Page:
Your travel management company may provide 24-hour support, which gives your travelers just one number to call. But make sure your travel management company knows who to contact at your office (and how to reach them after hours) so that they can alert you to an emergency situation.
6. Understand International Destinations
Some companies send their travelers to countries where stability and safety aren’t always assured. You should have a rating system that accounts for a country’s risk at any given time, and you should have a threshold beyond which you won’t allow travelers to go to a certain country.
For example, you may use a green-yellow-red system for evaluating risk, categorizing countries as low-, medium- or high-risk. You and the company’s executives may then determine that any country categorized as high-risk should be off limits to travelers.
Again, this is something your travel management company may already have in place. If so, make sure you’re taking advantage of these insights in pursuit of proper duty of care.
7. Keep Tabs on Your Travelers
Many travel management companies and third-party duty of care service providers offer employee tracking systems. These systems are designed with two-way communications ability so that you can immediately contact a traveling team member in case of emergency.
8. Plan Ahead for Medical Emergencies
Business travel sometimes takes employees to third-world countries where it’s hard to find health care, much less quality health care. Consider using a global medical support service provider if your team members often travel to less developed countries. These service providers can deliver medical support around the world when one of your employees needs it, and they can even provide evacuation services in the most dire of circumstances.
9. Train Your Travelers
The best duty of care plan in the world won’t be effective if your travelers don’t understand how to access the support system you’ve created. That’s why training is so important.
Make sure to spend a disproportionate amount of training time talking about safety and security. Make clear to your travelers the company’s expectations, and provide relevant tips, tricks and insights for staying safe while away from the office. And, also, make training more than just a one-time thing. Consider annual or bi-annual trainings for team members who often travel for work.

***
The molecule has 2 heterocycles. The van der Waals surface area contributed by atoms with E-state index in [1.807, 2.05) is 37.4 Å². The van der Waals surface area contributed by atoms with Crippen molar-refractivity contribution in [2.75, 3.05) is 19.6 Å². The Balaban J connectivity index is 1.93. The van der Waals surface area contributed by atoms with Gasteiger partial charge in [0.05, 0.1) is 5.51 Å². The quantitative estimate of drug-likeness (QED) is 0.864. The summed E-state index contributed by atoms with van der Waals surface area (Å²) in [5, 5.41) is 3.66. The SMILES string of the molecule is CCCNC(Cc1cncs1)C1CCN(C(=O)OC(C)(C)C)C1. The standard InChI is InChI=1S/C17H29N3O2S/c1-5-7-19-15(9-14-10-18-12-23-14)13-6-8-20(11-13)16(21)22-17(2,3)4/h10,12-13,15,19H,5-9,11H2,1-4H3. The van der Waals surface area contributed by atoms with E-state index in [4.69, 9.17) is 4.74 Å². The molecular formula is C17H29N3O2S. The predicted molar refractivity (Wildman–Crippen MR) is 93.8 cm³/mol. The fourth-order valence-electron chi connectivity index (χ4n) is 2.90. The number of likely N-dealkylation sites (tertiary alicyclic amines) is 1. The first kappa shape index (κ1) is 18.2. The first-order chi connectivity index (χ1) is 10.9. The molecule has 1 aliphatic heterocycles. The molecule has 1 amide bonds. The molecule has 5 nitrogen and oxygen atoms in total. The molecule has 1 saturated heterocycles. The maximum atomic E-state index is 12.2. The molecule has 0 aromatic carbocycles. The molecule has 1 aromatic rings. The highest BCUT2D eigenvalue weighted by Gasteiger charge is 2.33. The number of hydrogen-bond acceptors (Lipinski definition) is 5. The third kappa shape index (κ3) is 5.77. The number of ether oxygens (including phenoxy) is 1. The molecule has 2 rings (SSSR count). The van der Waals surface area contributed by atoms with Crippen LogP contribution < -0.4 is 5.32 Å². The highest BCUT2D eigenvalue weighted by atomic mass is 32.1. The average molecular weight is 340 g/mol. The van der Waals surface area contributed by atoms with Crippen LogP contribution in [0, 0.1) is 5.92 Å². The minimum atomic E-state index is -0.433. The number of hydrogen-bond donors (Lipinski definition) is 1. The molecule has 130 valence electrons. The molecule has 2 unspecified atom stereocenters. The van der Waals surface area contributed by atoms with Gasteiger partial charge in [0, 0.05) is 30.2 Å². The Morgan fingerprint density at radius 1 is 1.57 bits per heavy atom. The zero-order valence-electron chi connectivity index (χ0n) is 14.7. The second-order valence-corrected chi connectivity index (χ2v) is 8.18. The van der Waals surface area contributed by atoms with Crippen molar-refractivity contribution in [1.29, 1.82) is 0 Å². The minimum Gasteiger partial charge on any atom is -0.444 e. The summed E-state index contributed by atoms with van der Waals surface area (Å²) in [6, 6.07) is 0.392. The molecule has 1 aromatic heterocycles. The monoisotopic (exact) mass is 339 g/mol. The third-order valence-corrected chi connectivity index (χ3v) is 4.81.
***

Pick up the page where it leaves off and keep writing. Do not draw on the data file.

10. Sharpen Your Messaging
During a crisis, you only have time to share the most helpful and relevant information. So be sure you know how to sharpen a message before a crisis begins.
As a rule of thumb, focus on informing above all else. Poor messaging can sometimes lead to panic, so be sure you’re sharing only necessary information in a tone that conveys seriousness without causing alarm. Plan ahead by creating template messages for several different crisis scenarios that might come up.
Here’s the link to download the complete SAP Concur Duty of Care Tipsheet
Where Do You Get Travel Management Support?
Duty of care is a huge responsibility for a company to handle in-house. There’s a world of technology, applications and services that can help a company execute on its duty of care responsibility — and JTB Business Travel can help you identify and implement those tools.
We work with companies large and small, helping them to develop effective travel policies, select the right technologies and coordinate travel in a way that maximizes a company’s return on investment while keeping travelers safe and comfortable. Behind every service we provide and every recommendation we make is a common sense approach to business travel — including a common sense approach to duty of care.
Contact us today about duty of care and ensuring your travelers remain safe and secure while away from the office